a 21st century movement arose. It started with small acts of compassion: German families welcoming in refugees
at Munich railway station with bottles of water,
sweets, and balloons. And then it just caught fire
across a continent creating the space and the pressure
for governments to act with compassion. But it’s not just social movements
that understand people power, business is being transformed as well. Airbnb is now the world’s largest
provider of accommodation, Uber is the most valuable
startup in history, and there is a myriad
of crowdfunding platforms that are revolutionizing funding
for innovation and the arts. So, what could it be like if science could harness people power? What would it look like if science embraced the gravitational
force of movement building? There is no formula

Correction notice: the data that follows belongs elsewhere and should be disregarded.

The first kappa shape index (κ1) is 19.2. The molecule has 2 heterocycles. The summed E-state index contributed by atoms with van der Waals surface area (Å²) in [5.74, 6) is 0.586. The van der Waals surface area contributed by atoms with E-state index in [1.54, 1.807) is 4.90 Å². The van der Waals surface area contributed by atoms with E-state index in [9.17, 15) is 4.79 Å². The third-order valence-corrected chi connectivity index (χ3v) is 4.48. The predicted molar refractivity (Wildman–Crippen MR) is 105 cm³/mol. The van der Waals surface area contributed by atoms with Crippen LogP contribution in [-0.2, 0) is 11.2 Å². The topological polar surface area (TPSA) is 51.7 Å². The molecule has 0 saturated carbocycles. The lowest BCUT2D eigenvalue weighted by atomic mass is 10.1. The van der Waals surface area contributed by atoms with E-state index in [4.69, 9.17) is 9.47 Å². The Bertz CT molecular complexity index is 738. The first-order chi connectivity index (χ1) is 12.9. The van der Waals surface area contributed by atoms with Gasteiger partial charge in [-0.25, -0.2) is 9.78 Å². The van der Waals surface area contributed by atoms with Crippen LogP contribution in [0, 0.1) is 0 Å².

for building a movement, and no two movements look alike. So, we’re not talking about millions of people marching out
on the streets for mitochondria; but the potential is there, if across the ecosystem of science, the power of movement thinking
can be harnessed. So let me ground that
in a few practical examples. Firstly, communicate a cause. Science has always had an amazing cause: the quest to unlock
the secrets of the Universe, to deepen an appreciation
for our existence, to improve life upon the planet. Science also has a powerful cause
for future generations to overcome ignorance,
prejudice, and the cover ups as science has done in the past with big tobacco,
with polluting industries, and is doing now
with the fossil fuel firms who funds so much pseudoscience. Two; tell a powerful story; find ways to connect science
to the big questions of our age. What’s wrong in our world?